This is the tendency of the better minds; this gave to a work like the Cosmos' of Humboldt its enthusiastic welcome even among classes little read in natural history. The same idea is reflected even in the lighter efforts of fancy; the paintings of the “ Preraphaelite" school, the works of Ruskin and of Kingsley, abound in portraits of the common things about us, whose principal attraction is a close fidelity and a reverent admiration for the great design. We look upon the revival of physical science in the Universities as the expression of this general yearning. It is the wakening of a body of men unequalled for power and discipline of mind to the value of even the smallest work of nature about them as an object of study. They had long considered it almost beneath their dignity, as thinking, reasoning men, to use merely their eyes and outward senses in observation of the world round. This was at most the business of a few, specially gifted by caprice of organization, with tastes and faculties fitted for the pursuit. But the same age which speculates with wisdom on the real amount of physical process involved in the action of mind; which estimates the weight of brain substance consumed in thought; which can show almost to demonstration that memory is an actual mark and impression, insensible indeed to our present means of investigation, but none the less material for that reason, stamped on the molecules of the nervous centres ; this same age has in part overthrown the false distinction of kind formerly drawn between matter and mind by a sort of unstated axiom. It has shown that reason is only the highest function of our material bodies, and that sight, hearing, and touch, are not far below it in dignity. This age has worthily accepted the practical corollaries of its foregone discoveries, and does not scorn to see its highest intellects, tutored with all the preliminary and ancillary instructions so properly set forth in our school and University course, bending themselves to the watching and “questioning of nature,” which can never be a mean occupation for any created being.

Dr. Acland not only points out in a most convincing manner the causes of this change in the current of University studies, but also directs attention to the fact of its being more a return to the oldest methods than strictly a new discovery. The passage is so excellent as to demand quotation :

“The great tide of human thought had set for centuries, and down even to the close of the Middle Ages, chiefly in the direction of speculative reasoning, poetry, or history. Many circumstances in the condition of our globe tended to repress the outbreak of inquiry and eager interest in external nature, which about the time of the discovery of the New World dawned upon all the educated part of mankind. It is not other than both remarkable and humiliating, that some of those who studied and taught the mental science of Aristotle, or the speculative dogmas of the schoolmen, should have wholly forgotten the successful energy which Aristotle and Galen, in the very dawn of literature, bad expended in investigating the laws of organic life. It is probable, indeed, that the very condition of the Church in the Middle Ages, which led men to study the Bible less, and value their own fancies more, did, in fact, close their eyes to the astonishing revelation of the unwritten as well as of the written Word of God. Oxford, the ancient seat of learning,' was not exempt from this intellectual onesidedness. It cultivated chiefly classic Jure, and pursued the metaphysical notions of the schoolmen; even these were not always taught in the far-seeing spirit of true philosophy. It has taken some centuries from ihe epoch of Roger Bacon, followed here by Boyle, Harvey, Linacre, and Sydenham, besides nearly two hundred years of unbroken publication of the Royal Society's Transactions, to persuade this great English university to engraft, as a substantive part of the education of her youth, any knowledge of the great material design, of which the Supreme Master-Worker has made us a constituent part.”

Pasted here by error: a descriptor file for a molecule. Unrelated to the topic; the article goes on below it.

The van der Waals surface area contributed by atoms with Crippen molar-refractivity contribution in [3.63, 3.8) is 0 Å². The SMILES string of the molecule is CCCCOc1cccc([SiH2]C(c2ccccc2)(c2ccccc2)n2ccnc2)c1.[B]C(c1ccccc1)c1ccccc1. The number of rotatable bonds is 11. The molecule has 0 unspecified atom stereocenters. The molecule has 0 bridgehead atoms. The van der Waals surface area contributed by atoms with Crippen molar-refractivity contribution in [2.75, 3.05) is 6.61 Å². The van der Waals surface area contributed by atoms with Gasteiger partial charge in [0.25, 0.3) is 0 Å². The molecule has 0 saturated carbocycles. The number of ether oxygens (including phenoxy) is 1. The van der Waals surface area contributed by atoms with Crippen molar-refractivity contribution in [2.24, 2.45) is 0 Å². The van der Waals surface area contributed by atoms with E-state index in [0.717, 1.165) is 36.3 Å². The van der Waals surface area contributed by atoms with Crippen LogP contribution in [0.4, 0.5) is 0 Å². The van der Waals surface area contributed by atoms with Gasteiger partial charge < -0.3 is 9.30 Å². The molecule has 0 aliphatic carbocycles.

While we feel deeply the value of the natural and experimental sciences as an addition and superstructure to the general educational course, we cordially agree with the same writer in rejoicing that there has not been a mere substitution of the one for the other. "The addition," he says, in the work before us, “ has been made ; the substitution is, I hope, averted. The further my observation has extended, the more satisfied am I that no kvowledge of things will supply the place of the early study of letters-littero humaniores." Obvious as is the soundness to all of this proposition, perhaps there is not any branch of professional labour in which it is so strongly exem